Where am I?

Tiritiri Mantangi

May 06, 2006 at 08:10 PM | categories: New Zealand | View Comments

I have to get to the piers in Auckland by 8:30, to pick up my ticket and catch the ferry. Not a problem... oh wait, that's AM! This time I decide that it'll be quicker to take the bus, and with no traffic on a Saturday morning, the 08:05 bus has me there by 08:20.

ferry building

The ferry leaves at 09:00: it's about half full, but it makes another stop at Gulf Harbor to pick up more passengers.

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Arriving at Tiritiri Matangi after 10:00, there's an old takahe at the wharf to greet the tourists. He poses for pictures, and one of the reserve volunteers throws some grain on the ground so he won't wander away too quickly.

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I take the guided walk, and we start along the coast. It quickly emerges that these people are birders. At first I decide that serious boredom is the worst possible outcome, but then they laugh at me for taking a picture of a tree full of English sparrows. What have I gotten into?


The island was inhabited by Maori, who probably hunted out several species, and introduced rats and dogs, which would have preyed on flightless birds. But it wasn't until the island was leased for farming that most of the damage was done. All but a tiny stand of forest was cut down, and the whole island was converted to grazing. Fifty years ago they stopped the farming, eradicated all the rats, and started re-planting native flora and re-introducing native fauna. It's a volunteer effort, though: they say they get very little money from the government.

The weather is great, and the views from the island are stunning. Along the beach, we come to some penguin boxes, but don't see any penguins. We do see the hole in the ground where another local bird lives, and make our way into the stand of old-growth forest. The largest trees here are what we call the New Zealand Christmas Tree. They'll grow anywhere, apparently, and can live over 1000 years.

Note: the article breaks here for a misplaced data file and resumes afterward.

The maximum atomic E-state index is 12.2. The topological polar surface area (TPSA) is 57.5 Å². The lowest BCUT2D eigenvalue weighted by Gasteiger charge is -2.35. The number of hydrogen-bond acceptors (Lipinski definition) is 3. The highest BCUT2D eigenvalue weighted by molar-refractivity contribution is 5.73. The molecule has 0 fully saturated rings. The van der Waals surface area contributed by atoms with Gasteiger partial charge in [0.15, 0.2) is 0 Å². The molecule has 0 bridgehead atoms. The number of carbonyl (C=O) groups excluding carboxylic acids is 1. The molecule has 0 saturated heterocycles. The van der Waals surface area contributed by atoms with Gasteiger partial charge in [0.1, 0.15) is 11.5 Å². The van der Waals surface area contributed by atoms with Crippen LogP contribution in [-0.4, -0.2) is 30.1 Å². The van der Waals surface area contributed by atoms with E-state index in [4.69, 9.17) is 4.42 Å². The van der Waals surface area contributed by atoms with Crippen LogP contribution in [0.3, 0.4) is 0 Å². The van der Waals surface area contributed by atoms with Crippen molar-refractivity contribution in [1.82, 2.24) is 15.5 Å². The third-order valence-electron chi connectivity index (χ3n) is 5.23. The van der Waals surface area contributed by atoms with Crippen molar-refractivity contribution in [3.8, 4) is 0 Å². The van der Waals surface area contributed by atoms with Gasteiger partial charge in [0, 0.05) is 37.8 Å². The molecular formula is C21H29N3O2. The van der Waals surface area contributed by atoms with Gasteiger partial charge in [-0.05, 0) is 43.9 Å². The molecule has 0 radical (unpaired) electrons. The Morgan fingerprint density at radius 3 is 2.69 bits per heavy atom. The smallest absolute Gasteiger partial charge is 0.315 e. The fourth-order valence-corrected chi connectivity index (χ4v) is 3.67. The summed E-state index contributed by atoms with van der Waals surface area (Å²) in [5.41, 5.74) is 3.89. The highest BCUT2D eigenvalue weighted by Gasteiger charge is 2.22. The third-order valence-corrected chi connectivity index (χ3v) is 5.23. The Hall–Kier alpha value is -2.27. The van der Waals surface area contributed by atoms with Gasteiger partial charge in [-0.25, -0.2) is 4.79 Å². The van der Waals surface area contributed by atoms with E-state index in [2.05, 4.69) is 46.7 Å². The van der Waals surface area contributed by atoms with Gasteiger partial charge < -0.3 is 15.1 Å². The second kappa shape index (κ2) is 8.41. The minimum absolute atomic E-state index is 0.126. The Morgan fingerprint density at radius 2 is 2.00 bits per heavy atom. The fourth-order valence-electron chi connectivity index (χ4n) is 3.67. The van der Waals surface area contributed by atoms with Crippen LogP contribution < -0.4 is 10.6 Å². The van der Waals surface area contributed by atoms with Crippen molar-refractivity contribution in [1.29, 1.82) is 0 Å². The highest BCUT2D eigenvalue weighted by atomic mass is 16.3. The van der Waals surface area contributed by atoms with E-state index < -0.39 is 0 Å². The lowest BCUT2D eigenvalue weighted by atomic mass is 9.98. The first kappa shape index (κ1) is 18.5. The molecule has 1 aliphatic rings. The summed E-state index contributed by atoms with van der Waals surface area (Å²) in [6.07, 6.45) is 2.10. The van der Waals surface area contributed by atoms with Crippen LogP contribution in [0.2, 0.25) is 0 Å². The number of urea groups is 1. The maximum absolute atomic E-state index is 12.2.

penguin boxes penguin molt nesting underground rock-dwelling christmas tree old christmas tree Once in the old growth, we begin to hear, and then see, more local birds.

trail map

I had a hard time with the pictures: can you see a bird in either of these?

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Me neither, but I suppose I thought I saw one when I took them. I used the Canon's "Kids and Pets" settings, since I couldn't find the "Tui that won't Sit Still" setting, or the "Fantails that Keep Flying Away" setting. Eventually, I even figured out how to turn off the flash, but I'm not sure if that helped. The guide mentioned that most of the bellbird's call is in the ultrasonic range: I suspect that the birds can hear the mechanisms inside the camera whirring, as it focuses, and they don't hang around to find out what happens next.

2006-05-06_023.JPG 2006-05-06_028.JPG 2006-05-06_029.JPG Mushrooms are easier: they can't hear, as far as I know, and they seem to like to have their picture taken. Tree ferns are good too: these are the silver fern, New Zealand's national symbol.

mushrooms tree ferns

The easiest way to take decent pictures is to find a feeding station. These aren't really cages: there are holes to let the birds crawl in, but the larger tui birds can't bother them while they're feeding. We mostly saw bellbirds at the first few, but there were some stitchbirds later on. I also saw around 10 saddlebacks: they're supposed to be extremely rare, but the guide reckoned that there are about 200 on the island, now. Sadly they don't photograph well at all: they're dark, and they like to hang around on dark forest floors. I don't think this helps them much with cats, though.

feeding station 2006-05-06_032.JPG bellbird After a while of this, we walk to the south end of the island and have lunch among the takahe.

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There's a lighthouse: fine Plimco craftsmanship.

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Then I wander around on my own. The trail system has it all over anything we saw in Argentina.

trail map trailhead Another walk has three birdbaths and a feeder station. There are plaques for the local flora, too: I can't vouch for the flowers on this one, but I tend to agree about its dense growth.


The first two baths are empty, but if I were a bird I'd use this one. I wish my hot tub had this view.


The last bath has another feeder next door, and lots of customers.

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two saddlebacks silverhead male stitchbird 2006-05-06_074.JPG 2006-05-06_075.JPG wattle walk sign

After a while I lose interest in the birds, and take more pictures of the views. We're some distance from Auckland, but you can still squint at the Sky Tower on the horizon. To the east are the outlines of the Barrier Islands.

distant auckland barrier islands view facing north from coronary hill


Here's the ferry: it's time to go back to Auckland. This Takahe posture means "you don't have to go home, but you can't stay here." ferry goodbye On the way back, I saw a couple of interesting boats in Gulf Harbor. The second one has on the road for a long time!

maori boat long beach, ca

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